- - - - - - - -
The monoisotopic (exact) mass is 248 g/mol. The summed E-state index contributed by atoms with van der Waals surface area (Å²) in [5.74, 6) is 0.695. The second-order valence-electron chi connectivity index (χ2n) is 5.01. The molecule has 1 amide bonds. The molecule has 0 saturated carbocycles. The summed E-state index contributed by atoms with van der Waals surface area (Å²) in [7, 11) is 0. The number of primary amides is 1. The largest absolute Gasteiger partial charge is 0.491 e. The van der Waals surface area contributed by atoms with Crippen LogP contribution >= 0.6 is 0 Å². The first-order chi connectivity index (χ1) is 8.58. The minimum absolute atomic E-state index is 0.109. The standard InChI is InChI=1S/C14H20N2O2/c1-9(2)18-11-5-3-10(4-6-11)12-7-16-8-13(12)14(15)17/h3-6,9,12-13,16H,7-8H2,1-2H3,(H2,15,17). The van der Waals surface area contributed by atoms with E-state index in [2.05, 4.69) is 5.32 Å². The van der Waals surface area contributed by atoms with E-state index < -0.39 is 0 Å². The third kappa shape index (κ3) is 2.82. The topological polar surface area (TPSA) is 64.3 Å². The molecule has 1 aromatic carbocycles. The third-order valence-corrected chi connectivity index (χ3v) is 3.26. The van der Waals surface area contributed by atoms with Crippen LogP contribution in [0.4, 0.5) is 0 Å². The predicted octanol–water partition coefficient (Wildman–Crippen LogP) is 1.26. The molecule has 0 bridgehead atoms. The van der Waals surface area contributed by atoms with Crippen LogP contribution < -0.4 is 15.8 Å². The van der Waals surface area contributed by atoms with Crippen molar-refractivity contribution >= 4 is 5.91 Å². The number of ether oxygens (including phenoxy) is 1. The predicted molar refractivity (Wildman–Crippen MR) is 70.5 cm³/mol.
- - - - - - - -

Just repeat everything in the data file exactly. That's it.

The monoisotopic (exact) mass is 248 g/mol. The summed E-state index contributed by atoms with van der Waals surface area (Å²) in [5.74, 6) is 0.695. The second-order valence-electron chi connectivity index (χ2n) is 5.01. The molecule has 1 amide bonds. The molecule has 0 saturated carbocycles. The summed E-state index contributed by atoms with van der Waals surface area (Å²) in [7, 11) is 0. The number of primary amides is 1. The largest absolute Gasteiger partial charge is 0.491 e. The van der Waals surface area contributed by atoms with Crippen LogP contribution >= 0.6 is 0 Å². The first-order chi connectivity index (χ1) is 8.58. The minimum absolute atomic E-state index is 0.109. The standard InChI is InChI=1S/C14H20N2O2/c1-9(2)18-11-5-3-10(4-6-11)12-7-16-8-13(12)14(15)17/h3-6,9,12-13,16H,7-8H2,1-2H3,(H2,15,17). The van der Waals surface area contributed by atoms with E-state index in [2.05, 4.69) is 5.32 Å². The van der Waals surface area contributed by atoms with E-state index < -0.39 is 0 Å². The third kappa shape index (κ3) is 2.82. The topological polar surface area (TPSA) is 64.3 Å². The molecule has 1 aromatic carbocycles. The third-order valence-corrected chi connectivity index (χ3v) is 3.26. The van der Waals surface area contributed by atoms with Crippen LogP contribution in [0.4, 0.5) is 0 Å². The predicted octanol–water partition coefficient (Wildman–Crippen LogP) is 1.26. The molecule has 0 bridgehead atoms. The van der Waals surface area contributed by atoms with Crippen LogP contribution < -0.4 is 15.8 Å². The van der Waals surface area contributed by atoms with Crippen molar-refractivity contribution >= 4 is 5.91 Å². The number of ether oxygens (including phenoxy) is 1. The predicted molar refractivity (Wildman–Crippen MR) is 70.5 cm³/mol.